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official encouraged advertisers to join efforts to stamp out violence against women, calling on the industry to help defy destructive gender stereotypes. Under-Secretary-General for Communications and Public Information, Kiyo Akasaka, pointed to studies which have shown that negative stereotyping, including the depiction of women as sex objects, exacerbates gender discrimination. Women have been portrayed in demeaning or damaging ways on billboards, magazines, television and magazines, he added. “We need to put an end to persistent negative assumptions about the role of men and women in society. And we need to turn away from limited and one-dimensional gender portrayals in mass media.”

Zoo might only give the punters what they want, but it’s been recently proven, and not before time, by the hideous Danny Dyer incident, that that doesn’t make it right or acceptable, or just a bit of saucy innocent fun. Says Kiyo Akasaka to the advertising industry, “Imagine what you could do by combining your ideas, technology and entrepreneurship to the mission of eliminating violence against women.” Just try.

So next time I walk past the men’s shop in Blackheath, I might just pop my face through the door and challenge it, because until we do, that tired old argument that we’re only giving people what they want will get pulled out again and again. And eventually we’ll hear it so many times, that we’ll start to bloody well believe it ourselves.

Four Women in Space

Pinkstinks recently had great success in persuading Sainsbury’s to stop the gender stereotyping of its dressing-up clothes. We’re really proud of this and while I was putting together our next newsletter I was brooding on why something seemingly so trivial is really so important.

Did you know that there are four women in space right now? More women simultaneously than ever before. I find this so exciting. When Emma and I were kids we met Valentina Tereshkova, the first ever woman in space. We were 12 years old at the time and I remember shaking her hand and her telling us (through an interpreter) that we had nice names! It really stuck with me. She became real and her achievement all the more impressive as she stood there before us – a seemingly normal woman who had achieved unimaginable things.

As we now live in a world where four women are ‘up there’ at one time, in a world where women have commanded space shuttles, where they fly with the Red Arrows, where they win Oscars for directing movies, where they save lives in hospitals every day, how similarly unimaginable does it seem that we live in a world where doctors’ dressing-up clothes can still be labelled only for boys? And for that matter, why can’t boys be nurses? As someone who had a male midwife present at the birth of her first child, I can vouch for the second-to-none care I received from a man in what is almost exclusively thought of as a woman’s role.

So, trivial to some but not to us. Let’s open up the possibilities of all things to all children and not pigeon-hole them from the moment they’re born. Let’s encourage them to make believe that they can be anything they want to be. Let’s certainly not let big business tell them what they can and can’t be.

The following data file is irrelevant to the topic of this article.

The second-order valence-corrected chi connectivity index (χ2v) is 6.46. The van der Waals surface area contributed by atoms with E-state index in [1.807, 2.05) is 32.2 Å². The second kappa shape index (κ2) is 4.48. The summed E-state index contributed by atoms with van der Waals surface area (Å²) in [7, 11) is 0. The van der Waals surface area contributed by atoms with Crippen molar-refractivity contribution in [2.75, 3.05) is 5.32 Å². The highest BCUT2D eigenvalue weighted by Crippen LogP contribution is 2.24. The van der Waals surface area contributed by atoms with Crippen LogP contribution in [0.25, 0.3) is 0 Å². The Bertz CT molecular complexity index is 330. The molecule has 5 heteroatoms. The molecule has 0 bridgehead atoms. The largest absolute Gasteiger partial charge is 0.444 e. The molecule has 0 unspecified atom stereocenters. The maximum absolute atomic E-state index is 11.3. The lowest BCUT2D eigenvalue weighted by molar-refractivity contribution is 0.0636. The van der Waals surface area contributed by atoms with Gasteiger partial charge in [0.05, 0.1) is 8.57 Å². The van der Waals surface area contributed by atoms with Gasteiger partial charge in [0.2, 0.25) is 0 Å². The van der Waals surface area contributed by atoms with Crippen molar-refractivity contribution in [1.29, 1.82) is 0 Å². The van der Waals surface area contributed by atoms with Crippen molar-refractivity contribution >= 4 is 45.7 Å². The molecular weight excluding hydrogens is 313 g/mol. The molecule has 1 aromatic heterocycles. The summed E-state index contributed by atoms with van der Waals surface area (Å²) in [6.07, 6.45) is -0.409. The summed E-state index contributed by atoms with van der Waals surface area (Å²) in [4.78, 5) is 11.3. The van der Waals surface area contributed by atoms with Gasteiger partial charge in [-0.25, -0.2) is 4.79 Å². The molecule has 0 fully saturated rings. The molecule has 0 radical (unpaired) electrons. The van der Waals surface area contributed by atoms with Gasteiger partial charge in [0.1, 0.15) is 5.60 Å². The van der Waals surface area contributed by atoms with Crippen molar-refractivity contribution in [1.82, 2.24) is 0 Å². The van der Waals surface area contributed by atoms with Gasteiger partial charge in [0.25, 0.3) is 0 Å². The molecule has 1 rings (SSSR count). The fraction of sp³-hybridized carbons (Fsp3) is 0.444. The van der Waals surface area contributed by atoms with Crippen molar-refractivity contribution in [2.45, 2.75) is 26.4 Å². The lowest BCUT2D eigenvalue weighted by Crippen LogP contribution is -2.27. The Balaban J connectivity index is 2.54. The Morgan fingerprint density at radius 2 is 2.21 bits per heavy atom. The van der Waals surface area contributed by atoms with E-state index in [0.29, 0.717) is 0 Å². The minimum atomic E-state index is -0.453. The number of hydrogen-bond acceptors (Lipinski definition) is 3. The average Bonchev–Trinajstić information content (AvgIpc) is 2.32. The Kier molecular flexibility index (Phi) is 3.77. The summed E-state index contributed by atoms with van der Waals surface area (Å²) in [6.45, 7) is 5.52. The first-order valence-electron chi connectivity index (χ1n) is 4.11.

Someone who works ‘on the front line’, as they themselves put it, in a large toy store in the US emailed me recently. He said it so succinctly: “I just wish it wasn’t such a battle to provide kids with opportunities.”

St Tropez, Kelly Osbourne, self-esteem & the Prince’s Trust

I was sitting in the dentist’s this morning with a wide range of ‘women’s’ reading material in front of me and a quick flick through the latest copy of Heat magazine revealed to me that Kelly Osbourne is the new ‘Self-esteem ambassador’ for St Tropez tanning products. What is that sound that happens when a needle scratches across a record? Well imagine it please, as that’s what I felt!

This is wrong on so many levels. Let me spell them out in case it’s not blindingly obvious: that this is a marketing con of the highest and most damaging order.

Firstly, Kelly Osbourne is almost unrecognisable. Apart from being clearly airbrushed to within an inch of her life, in the accompanying promotional photo, with the word ‘self-esteem’ ironically written across her top half, she has also lost about half her body weight.

Secondly, St Tropez makes products which feed on our insecurities and low self-esteem, in order to a) get us buying them in the first place, and b) to become addicted to buying them. This then goes on to secure their giant profits that they make every year.

Thirdly, if you spend £45 on tanning products they will generously give 10 quid to The Prince’s Trust, with whom they are partnering on this self-esteem building mission! I don’t even know where to begin on this, but clearly partnering with a respected organisation, somehow gives them credibility, and takes our attention away from the fact that it’s low self-esteem that makes them profit. Big organisations such as The Prince’s Trust who do such amazing work really need to choose their sponsors more carefully.

Kelly is quoted on the St Tropez website:

“‘Dancing with the Stars’ and having my first ever St Tropez spray tan was a huge confidence booster for me – it helped me to get fit and allowed me to look and feel beautiful from the outside, in. Moreover it also helped me to see that I can achieve anything if I put my mind to it, which was a huge accomplishment for me – I’ve never really been able to finish something I’ve started, and to do so feels amazing.” Finish the reality show or finish the tanning I wonder?

Is it me, or does this statement take us all for fools? It seems to me that the big message here is to get yourself on a reality show, and then get a fake tan, and Bob’s your uncle, everything will be just fine. It’s so misleading, it’s so unrealistic, it is so loaded with messaging and suggestion and it’s targeting young people, in particular women: the very young people that it alleges to be helping.